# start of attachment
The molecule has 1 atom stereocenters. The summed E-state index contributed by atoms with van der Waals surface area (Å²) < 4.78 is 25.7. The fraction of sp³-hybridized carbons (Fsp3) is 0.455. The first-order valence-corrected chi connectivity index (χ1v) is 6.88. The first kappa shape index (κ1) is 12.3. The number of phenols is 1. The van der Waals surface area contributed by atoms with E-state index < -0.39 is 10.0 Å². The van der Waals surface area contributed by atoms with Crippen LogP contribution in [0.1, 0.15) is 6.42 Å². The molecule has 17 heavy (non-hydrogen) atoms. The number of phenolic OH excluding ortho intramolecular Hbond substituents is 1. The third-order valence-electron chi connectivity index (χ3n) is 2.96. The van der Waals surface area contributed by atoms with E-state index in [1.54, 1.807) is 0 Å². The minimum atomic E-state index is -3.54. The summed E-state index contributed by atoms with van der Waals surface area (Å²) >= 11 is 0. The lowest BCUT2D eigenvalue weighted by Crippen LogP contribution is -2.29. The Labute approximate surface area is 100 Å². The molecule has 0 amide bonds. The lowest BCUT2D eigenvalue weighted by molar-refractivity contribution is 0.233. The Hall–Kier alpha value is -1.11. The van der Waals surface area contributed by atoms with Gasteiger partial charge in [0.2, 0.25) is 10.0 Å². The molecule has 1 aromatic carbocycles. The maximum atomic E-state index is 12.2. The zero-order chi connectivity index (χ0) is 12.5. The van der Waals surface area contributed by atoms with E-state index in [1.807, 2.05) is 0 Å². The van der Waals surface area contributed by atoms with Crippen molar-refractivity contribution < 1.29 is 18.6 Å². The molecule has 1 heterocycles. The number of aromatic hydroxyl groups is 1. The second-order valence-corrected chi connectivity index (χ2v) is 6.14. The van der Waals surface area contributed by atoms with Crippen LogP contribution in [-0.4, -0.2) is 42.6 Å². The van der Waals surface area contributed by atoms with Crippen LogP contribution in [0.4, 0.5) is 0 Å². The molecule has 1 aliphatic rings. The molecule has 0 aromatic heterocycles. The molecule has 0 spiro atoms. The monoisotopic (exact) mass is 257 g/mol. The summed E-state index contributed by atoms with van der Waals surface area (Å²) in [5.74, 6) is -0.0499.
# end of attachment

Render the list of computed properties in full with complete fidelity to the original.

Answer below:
The molecule has 1 atom stereocenters. The summed E-state index contributed by atoms with van der Waals surface area (Å²) < 4.78 is 25.7. The fraction of sp³-hybridized carbons (Fsp3) is 0.455. The first-order valence-corrected chi connectivity index (χ1v) is 6.88. The first kappa shape index (κ1) is 12.3. The number of phenols is 1. The van der Waals surface area contributed by atoms with E-state index < -0.39 is 10.0 Å². The van der Waals surface area contributed by atoms with Crippen LogP contribution in [0.1, 0.15) is 6.42 Å². The molecule has 17 heavy (non-hydrogen) atoms. The number of phenolic OH excluding ortho intramolecular Hbond substituents is 1. The third-order valence-electron chi connectivity index (χ3n) is 2.96. The van der Waals surface area contributed by atoms with E-state index in [1.54, 1.807) is 0 Å². The minimum atomic E-state index is -3.54. The summed E-state index contributed by atoms with van der Waals surface area (Å²) >= 11 is 0. The lowest BCUT2D eigenvalue weighted by Crippen LogP contribution is -2.29. The Labute approximate surface area is 100 Å². The molecule has 0 amide bonds. The lowest BCUT2D eigenvalue weighted by molar-refractivity contribution is 0.233. The Hall–Kier alpha value is -1.11. The van der Waals surface area contributed by atoms with Gasteiger partial charge in [0.2, 0.25) is 10.0 Å². The molecule has 1 aromatic carbocycles. The maximum atomic E-state index is 12.2. The zero-order chi connectivity index (χ0) is 12.5. The van der Waals surface area contributed by atoms with E-state index in [1.807, 2.05) is 0 Å². The van der Waals surface area contributed by atoms with Crippen molar-refractivity contribution < 1.29 is 18.6 Å². The molecule has 1 heterocycles. The number of aromatic hydroxyl groups is 1. The second-order valence-corrected chi connectivity index (χ2v) is 6.14. The van der Waals surface area contributed by atoms with Crippen LogP contribution in [-0.4, -0.2) is 42.6 Å². The van der Waals surface area contributed by atoms with Crippen LogP contribution in [0.4, 0.5) is 0 Å². The molecule has 1 aliphatic rings. The molecule has 0 aromatic heterocycles. The molecule has 0 spiro atoms. The monoisotopic (exact) mass is 257 g/mol. The summed E-state index contributed by atoms with van der Waals surface area (Å²) in [5.74, 6) is -0.0499.